NEW Order ITEM
A Collection and A New Order Story
Let's start with Joy Division.... no wait, let's not. Too painful. Let's instead start with the main feature, "New Order Story," a film about the history of New Order (Steven Morris, Peter Hook, Gillian Gilbert and Bernard Sumner) that was prodcued in the mid 90s by Kevin Hewitt and journalist/raconteur Paul Morley.
What I like:
It's a history of New Order, what the hell is there not to like? Seriously, it filled in a lot of holes for me about the musical genesis of the band and illustrated those points with generous clippage from live performances and videos. I was particularly enthralled by this clip of them on some meaningless chat show in Englad playing "Blue Monday" with both Gillian Gilbert (looking awesomely secretarial/mod) and Steven Morris playing synths! If only they had the infamous clip (now on Youtube) of New Order playing "Temptation" with Bernard Sumner wearing the shortest, tightest tennis shorts on the planet. Give it a million stars! The clips from Montreaux Jazz Festival were pretty keen too. Judiciously chosen interview subjects: It's heartening to see Peter Saville, Rob Gretton and the dark prince Tony Wilson given equal face time as the band, as Wilson always has something inflammatory to say, while it's just fun to watch Gretton mumble nervously. For surprise interviews, check out Neil Tennant, who talked about how gutted he was when "Blue Monday" came out because the Pet Shop Boys were working on a song that had the same bassline, and Quincy Jones, who wears a sweater decorated with piano keys and pulls it off. Full interview access granted by all four band members is a good thing too. Peter Hook - besides having the most stunning visual transformation - from middle-manager looking type in fussy slacks and tie, to long-haired, leather-pants wearing, crotch thrusting ROKKER by the end of the film - steals the show by filming his bits in a tranvestite bar, wearing one of Don Johnson's old suits. Plus they don't shy away from the Joy Division, with some great, crisp live footage.
And it's just an important document, man. A very important document.
What I don't like:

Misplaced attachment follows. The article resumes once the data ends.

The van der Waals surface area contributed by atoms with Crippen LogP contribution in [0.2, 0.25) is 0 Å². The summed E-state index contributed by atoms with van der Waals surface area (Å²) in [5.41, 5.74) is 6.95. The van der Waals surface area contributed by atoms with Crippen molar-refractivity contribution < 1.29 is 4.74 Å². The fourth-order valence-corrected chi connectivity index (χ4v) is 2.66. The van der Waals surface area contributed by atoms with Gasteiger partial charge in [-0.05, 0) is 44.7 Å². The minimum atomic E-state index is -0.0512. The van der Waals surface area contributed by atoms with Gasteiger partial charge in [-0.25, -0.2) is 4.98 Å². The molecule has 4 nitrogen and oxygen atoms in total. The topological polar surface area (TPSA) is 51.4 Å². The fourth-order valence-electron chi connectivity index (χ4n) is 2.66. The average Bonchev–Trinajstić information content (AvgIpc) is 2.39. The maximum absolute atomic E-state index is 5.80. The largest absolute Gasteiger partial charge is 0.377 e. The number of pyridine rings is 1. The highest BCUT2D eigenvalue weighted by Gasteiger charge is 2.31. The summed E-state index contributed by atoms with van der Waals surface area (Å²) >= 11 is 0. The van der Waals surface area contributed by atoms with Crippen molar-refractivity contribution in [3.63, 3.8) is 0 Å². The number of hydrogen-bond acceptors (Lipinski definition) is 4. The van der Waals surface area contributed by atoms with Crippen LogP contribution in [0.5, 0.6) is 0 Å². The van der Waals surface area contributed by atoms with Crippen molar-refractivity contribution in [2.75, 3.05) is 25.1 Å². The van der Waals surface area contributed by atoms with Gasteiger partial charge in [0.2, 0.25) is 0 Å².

The framing devices. Good god, they're painful to watch and hear. The female narrator, spouting all sorts of artful nonsense about the band and their non-strategies for pop stardom, purrs and coos her way through her lines, seeming for all the world like a housewife trying to seduce a window cleaner - fair game, a job's a job, but it's funny to hear her spin their more sluggish later years (how can you possibly claim that it was a masterstroke for New Order to be on Baywatch? Fuuuuuck!) as on a par with their early, unforgiving, sleek modernism. The other framing device is this Keith Allen bunch of balder-fucking-dash where it's like a mock gameshow set-up and they (drunkenly) answer trivia questions about their history. Too chummy. Too crap. The only good bit is where they go into the audience and ask Rob Gretton a question. He unsteadily adjusts his glasses and whispers, "Can't. Too pissed." Also, they don't treat "World In Motion" like the true, crushing, Superbowl Shuffle-esque abortion that it is (more on that later). Finally, and this is very tough for me to admit - because after all, last Christmas, I gave most of my friends copies of New Order 316 because the '81 show is so fucking awesome and iconic - in interviews, most of New Order (except for Peter Hook, I've always had a soft spot for his schtick) come off as kind of cold and dismissive and especially Bernard Sumner, really disagreeable. Now I'm sure that 9/10s of that is due to the fact that they've been questioned endlessly about the towering emotions that Joy Division conjures up for the better part of three decades - and you can't help but turn into a human callous after being in the pop biz for that long.... but still. I mean, they had a perfect forum to discuss their falling out with Factory and why they abandoned the label and signed with a major but intead they just fucking sulked and said little snipey shitty things about Tony Wilson. Lame. God. It's jarring, how can these be the same four fresh-faced naifs who banged out the Perfect Kiss? COGNITIVE DISSONANCE. And why the fuck did they have to interview Bono? Goddamn, give all of his camera time to Tony Wilson and be done with it.